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A Town Called Solace: a slow burner with fire at its heart

Book review: Mary Lawson is an incisive chronicler of small-town life, writes John Boyne

A Town Called Solace
A Town Called Solace
Author: Mary Lawson
ISBN-13: 978-1784743925
Publisher: Chatto & Windus
Guideline Price: £14.99

Canadian Mary Lawson may have flown a little under the radar since her first novel, Crow Lake, was published almost 20 years ago, but she deserves to reach a wider audience. From the beginning she’s proved herself an incisive chronicler of small-town life. Here, in her fourth book, she returns to her familiar northern Ontario landscape for a contemplative story about loss and regret, a slow-burn of a read with a fire at its heart.

The narrative is divided between three characters: the elderly Mrs Orchard, dying in hospital; thirtysomething Liam, to whom she has bequeathed her house; and seven-year-old Clara, the girl next door who is suffering from twin traumas – the disappearance of her elder sister Rose and the outrage she feels over this strange man taking up residence in her neighbour’s home.

We learn quickly that Mrs Orchard and her husband acted as surrogate parents to Liam when he was four but that something happened under their stewardship that led to the boy and his family moving away. So desperate was she to have a child of her own, however, that she has never forgotten her proxy son and, as she slips towards her final days, she recalls the events that led to their departure.

The town of Solace is so starved of excitement that the arrival of Liam, handsome, single and brooding over the breakdown of his marriage, inspires so much twitching of local curtains that a fair breeze must be felt around the streets. He’s desperate to be left alone but the locals are having none of it, leading to some amusing scenes detailing their meddlesome home invasions. If it’s not Clara breaking in to rearrange the ornaments just the way Mrs Orchard liked them, it’s police officers showing up to interrogate him about his intentions or tradesmen only agreeing to fix his roof if he’ll do most of the work himself.


Liam’s sense of isolation is well drawn, as is the pain he feels over his imminent divorce, and Lawson does well to steer away from cliche when a mutually suspicious relationship forms between him and Clara. The little girl does not help him rediscover his humanity, nor does she say cute things that endear her to him. If anything, he’s irritated by her presence but tries to be polite, and she is not looking for a helpful, avuncular presence next door. She simply wants him to leave everything where it has always been – she can accept no more upset in her life – and to feed the cat.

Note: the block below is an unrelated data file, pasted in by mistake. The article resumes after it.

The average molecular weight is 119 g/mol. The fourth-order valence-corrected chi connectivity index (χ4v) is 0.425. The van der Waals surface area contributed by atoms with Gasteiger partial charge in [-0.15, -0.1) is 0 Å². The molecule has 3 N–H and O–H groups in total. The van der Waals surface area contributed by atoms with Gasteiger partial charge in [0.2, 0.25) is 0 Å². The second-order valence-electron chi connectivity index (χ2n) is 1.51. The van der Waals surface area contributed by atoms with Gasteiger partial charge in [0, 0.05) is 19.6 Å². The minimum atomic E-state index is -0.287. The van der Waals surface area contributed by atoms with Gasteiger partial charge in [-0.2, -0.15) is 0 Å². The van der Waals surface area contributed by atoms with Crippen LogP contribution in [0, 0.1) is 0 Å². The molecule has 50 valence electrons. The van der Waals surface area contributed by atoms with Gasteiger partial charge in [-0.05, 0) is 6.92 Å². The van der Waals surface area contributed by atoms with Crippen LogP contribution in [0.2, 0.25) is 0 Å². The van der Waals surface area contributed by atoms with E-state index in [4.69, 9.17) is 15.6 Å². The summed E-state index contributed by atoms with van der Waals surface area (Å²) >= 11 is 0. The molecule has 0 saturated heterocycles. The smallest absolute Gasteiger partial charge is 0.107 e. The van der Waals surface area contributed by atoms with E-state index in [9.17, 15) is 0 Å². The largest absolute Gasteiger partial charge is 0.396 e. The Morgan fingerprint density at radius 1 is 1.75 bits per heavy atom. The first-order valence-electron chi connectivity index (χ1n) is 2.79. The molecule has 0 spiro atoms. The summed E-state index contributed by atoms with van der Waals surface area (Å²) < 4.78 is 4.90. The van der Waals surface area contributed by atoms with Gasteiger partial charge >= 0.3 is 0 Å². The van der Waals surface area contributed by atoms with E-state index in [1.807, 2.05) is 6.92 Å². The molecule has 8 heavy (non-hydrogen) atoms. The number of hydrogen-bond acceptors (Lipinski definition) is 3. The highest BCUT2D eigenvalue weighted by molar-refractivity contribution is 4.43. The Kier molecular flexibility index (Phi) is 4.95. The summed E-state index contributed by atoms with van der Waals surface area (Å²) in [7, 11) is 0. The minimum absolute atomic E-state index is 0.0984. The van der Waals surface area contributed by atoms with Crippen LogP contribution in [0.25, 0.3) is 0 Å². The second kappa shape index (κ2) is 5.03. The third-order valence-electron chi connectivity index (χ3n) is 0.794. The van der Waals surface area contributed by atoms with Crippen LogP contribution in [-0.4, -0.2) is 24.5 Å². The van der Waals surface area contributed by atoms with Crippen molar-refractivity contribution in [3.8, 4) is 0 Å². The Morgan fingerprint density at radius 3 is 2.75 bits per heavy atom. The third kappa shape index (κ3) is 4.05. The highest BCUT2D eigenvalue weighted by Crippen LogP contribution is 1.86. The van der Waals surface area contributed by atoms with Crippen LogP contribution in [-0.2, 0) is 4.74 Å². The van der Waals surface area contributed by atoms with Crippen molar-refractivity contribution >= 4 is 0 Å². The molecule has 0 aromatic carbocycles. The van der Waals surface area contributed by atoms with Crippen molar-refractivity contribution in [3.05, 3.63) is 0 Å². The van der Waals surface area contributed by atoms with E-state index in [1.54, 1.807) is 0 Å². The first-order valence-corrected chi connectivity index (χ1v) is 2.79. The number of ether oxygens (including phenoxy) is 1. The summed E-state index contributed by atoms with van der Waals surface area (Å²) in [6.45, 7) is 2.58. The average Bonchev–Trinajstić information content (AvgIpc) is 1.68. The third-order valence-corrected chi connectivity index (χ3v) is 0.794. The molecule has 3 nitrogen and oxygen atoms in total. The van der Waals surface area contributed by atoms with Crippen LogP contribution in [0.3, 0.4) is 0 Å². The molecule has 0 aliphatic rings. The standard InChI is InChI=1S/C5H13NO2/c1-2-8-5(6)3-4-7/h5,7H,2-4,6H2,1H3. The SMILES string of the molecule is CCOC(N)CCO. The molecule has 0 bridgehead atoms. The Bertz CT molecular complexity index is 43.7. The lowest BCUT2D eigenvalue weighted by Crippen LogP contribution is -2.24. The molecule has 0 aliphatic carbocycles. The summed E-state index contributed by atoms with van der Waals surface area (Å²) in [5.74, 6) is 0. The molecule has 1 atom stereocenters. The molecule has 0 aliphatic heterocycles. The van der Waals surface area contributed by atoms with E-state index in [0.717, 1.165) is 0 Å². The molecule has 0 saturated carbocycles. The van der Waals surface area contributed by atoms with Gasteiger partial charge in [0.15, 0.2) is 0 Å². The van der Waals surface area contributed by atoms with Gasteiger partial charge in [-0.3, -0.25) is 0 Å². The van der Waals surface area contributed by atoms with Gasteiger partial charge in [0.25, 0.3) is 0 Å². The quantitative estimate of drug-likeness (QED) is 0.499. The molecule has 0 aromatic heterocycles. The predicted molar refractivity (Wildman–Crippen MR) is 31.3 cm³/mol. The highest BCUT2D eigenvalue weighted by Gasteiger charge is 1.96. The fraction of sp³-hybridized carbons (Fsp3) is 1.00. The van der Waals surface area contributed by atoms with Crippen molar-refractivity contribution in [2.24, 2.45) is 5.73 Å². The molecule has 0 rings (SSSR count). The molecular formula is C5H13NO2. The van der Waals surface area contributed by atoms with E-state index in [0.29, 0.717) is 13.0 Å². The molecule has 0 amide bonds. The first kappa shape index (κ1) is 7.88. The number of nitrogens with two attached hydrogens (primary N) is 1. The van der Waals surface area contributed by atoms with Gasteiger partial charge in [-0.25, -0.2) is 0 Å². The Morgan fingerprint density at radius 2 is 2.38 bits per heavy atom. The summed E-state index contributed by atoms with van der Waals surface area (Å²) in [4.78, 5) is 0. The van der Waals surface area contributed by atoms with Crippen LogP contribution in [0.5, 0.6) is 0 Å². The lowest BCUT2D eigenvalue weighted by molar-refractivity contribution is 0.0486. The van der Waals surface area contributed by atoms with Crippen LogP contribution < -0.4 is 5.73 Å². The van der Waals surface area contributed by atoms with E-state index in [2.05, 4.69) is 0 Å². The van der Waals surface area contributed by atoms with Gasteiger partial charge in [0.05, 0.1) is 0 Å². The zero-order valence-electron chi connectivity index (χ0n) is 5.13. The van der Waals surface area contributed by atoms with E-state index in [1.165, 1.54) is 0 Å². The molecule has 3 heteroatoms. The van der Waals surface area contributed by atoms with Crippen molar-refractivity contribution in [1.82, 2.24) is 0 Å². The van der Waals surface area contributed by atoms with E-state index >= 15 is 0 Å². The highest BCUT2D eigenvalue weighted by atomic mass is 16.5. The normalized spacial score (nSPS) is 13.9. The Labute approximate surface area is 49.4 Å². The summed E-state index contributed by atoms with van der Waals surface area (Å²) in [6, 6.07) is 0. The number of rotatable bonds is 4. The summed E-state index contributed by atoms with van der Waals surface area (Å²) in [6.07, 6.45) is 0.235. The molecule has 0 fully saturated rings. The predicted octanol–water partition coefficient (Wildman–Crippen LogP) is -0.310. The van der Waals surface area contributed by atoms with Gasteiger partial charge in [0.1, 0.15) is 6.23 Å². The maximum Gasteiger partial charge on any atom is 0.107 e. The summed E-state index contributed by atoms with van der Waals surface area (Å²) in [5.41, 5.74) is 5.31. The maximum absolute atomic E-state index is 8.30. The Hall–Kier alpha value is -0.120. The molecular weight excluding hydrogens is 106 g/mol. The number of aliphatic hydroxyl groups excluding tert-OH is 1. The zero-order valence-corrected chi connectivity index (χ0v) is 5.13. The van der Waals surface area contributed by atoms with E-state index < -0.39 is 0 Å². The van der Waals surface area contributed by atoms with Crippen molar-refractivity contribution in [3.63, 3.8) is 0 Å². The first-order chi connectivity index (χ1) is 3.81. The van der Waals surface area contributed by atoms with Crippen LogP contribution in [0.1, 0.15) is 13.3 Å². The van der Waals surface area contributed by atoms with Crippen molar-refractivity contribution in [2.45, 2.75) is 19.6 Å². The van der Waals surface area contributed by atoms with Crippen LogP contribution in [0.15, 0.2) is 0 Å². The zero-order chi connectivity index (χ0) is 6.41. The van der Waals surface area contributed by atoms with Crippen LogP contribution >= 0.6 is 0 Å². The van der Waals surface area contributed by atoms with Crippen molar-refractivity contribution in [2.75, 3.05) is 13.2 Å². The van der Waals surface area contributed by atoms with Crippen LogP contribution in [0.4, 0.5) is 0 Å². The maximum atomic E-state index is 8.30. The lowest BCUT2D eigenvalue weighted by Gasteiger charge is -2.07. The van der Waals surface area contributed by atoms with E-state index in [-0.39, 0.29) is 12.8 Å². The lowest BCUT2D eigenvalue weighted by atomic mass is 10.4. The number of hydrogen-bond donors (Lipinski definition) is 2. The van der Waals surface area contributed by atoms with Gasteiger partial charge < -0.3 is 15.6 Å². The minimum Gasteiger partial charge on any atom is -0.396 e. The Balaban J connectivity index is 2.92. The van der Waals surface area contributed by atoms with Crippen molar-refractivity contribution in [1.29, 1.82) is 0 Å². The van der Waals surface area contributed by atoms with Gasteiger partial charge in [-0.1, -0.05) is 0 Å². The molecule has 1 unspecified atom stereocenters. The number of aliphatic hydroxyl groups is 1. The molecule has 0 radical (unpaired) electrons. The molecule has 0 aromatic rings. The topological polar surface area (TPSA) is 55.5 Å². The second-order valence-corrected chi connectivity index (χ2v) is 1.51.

There are no great climactic moments in these pages, no catharses or mysteries to be solved, but authentic emotions spring from every sentence

But it’s Mrs Orchard who provides the emotional heart of the story. A loving relationship with her late husband, soured only by her inability to bear the child for which she longed, she is everything that Liam could want in a mother, particularly when his own proves so emotionally distant.

Anyone who has ever longed for parenthood will relate to her despair and her willingness to find someone who might soak up all the love that she has to give. When she goes too far, however, leading to an act that proves traumatic for all, it’s almost understandable but, it must be said, the consequences do ultimately seem a little disproportionate to the crime.

The background story of runaway Rose is handled with less assurance. It provides Clara with something extra to worry about, and the manner in which a series of messages are delivered between her and an older boy in high school is hilarious in its youthful complexity. But the subplot doesn’t bring a lot to the story, which is at its best when the focus is on the old lady leaving Solace, and the young man arriving. Its resolution seems hurried as well, which is a shame as the rest of novel moves at a perfect pace.

That said, Lawson’s work recalls for me that of another great Canadian novelist, Carol Shields, who was equally adept at writing about family life and the often difficult relationships between parents and children. There are no great climactic moments in these pages, no catharses or mysteries to be solved, but authentic emotions spring from every sentence. A Town Called Solace is filled with people living ordinary lives where, occasionally, a small earthquake upsets their balance.

In Mrs Orchard’s case, that earthquake arrived in the form of a little boy and the aftershock continued for decades afterwards, proving that a single moment and one bad decision can leave a shadow on a life that can be hard to shake off.

John Boyne’s latest novel is A Traveller at the Gates of Wisdom, published by Doubleday

John Boyne

John Boyne

John Boyne, a contributor to The Irish Times, is a novelist and critic